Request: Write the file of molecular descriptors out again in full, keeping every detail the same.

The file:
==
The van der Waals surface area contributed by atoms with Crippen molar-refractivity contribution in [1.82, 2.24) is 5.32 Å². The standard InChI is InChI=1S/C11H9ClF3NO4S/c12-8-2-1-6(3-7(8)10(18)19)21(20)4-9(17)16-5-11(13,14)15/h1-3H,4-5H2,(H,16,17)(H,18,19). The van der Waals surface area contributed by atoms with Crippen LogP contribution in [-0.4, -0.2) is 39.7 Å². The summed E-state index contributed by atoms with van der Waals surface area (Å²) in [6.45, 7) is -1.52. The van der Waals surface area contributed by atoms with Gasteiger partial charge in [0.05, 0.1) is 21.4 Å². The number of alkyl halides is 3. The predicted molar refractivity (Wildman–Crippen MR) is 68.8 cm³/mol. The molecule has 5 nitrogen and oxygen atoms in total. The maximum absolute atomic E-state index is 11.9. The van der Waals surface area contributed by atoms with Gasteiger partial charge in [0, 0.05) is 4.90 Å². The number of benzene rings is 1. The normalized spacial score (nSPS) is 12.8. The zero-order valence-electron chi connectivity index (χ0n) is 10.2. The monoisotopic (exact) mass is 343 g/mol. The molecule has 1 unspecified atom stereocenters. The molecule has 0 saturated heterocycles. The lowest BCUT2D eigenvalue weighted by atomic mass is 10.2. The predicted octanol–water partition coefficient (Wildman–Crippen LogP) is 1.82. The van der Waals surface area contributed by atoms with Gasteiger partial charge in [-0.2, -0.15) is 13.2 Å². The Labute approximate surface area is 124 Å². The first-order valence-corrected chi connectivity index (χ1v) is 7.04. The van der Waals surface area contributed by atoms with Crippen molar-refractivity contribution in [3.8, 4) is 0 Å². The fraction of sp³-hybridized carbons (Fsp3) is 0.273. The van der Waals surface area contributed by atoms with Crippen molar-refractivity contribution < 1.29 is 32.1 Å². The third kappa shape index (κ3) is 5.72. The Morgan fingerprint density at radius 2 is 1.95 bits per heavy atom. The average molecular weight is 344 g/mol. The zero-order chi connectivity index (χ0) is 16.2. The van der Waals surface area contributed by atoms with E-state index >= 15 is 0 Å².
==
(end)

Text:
The van der Waals surface area contributed by atoms with Crippen molar-refractivity contribution in [1.82, 2.24) is 5.32 Å². The standard InChI is InChI=1S/C11H9ClF3NO4S/c12-8-2-1-6(3-7(8)10(18)19)21(20)4-9(17)16-5-11(13,14)15/h1-3H,4-5H2,(H,16,17)(H,18,19). The van der Waals surface area contributed by atoms with Crippen LogP contribution in [-0.4, -0.2) is 39.7 Å². The summed E-state index contributed by atoms with van der Waals surface area (Å²) in [6.45, 7) is -1.52. The van der Waals surface area contributed by atoms with Gasteiger partial charge in [0.05, 0.1) is 21.4 Å². The number of alkyl halides is 3. The predicted molar refractivity (Wildman–Crippen MR) is 68.8 cm³/mol. The molecule has 5 nitrogen and oxygen atoms in total. The maximum absolute atomic E-state index is 11.9. The van der Waals surface area contributed by atoms with Gasteiger partial charge in [0, 0.05) is 4.90 Å². The number of benzene rings is 1. The normalized spacial score (nSPS) is 12.8. The zero-order valence-electron chi connectivity index (χ0n) is 10.2. The monoisotopic (exact) mass is 343 g/mol. The molecule has 1 unspecified atom stereocenters. The molecule has 0 saturated heterocycles. The lowest BCUT2D eigenvalue weighted by atomic mass is 10.2. The predicted octanol–water partition coefficient (Wildman–Crippen LogP) is 1.82. The van der Waals surface area contributed by atoms with Gasteiger partial charge in [-0.2, -0.15) is 13.2 Å². The Labute approximate surface area is 124 Å². The first-order valence-corrected chi connectivity index (χ1v) is 7.04. The van der Waals surface area contributed by atoms with Crippen molar-refractivity contribution in [3.8, 4) is 0 Å². The fraction of sp³-hybridized carbons (Fsp3) is 0.273. The van der Waals surface area contributed by atoms with Crippen molar-refractivity contribution < 1.29 is 32.1 Å². The third kappa shape index (κ3) is 5.72. The Morgan fingerprint density at radius 2 is 1.95 bits per heavy atom. The average molecular weight is 344 g/mol. The zero-order chi connectivity index (χ0) is 16.2. The van der Waals surface area contributed by atoms with E-state index >= 15 is 0 Å².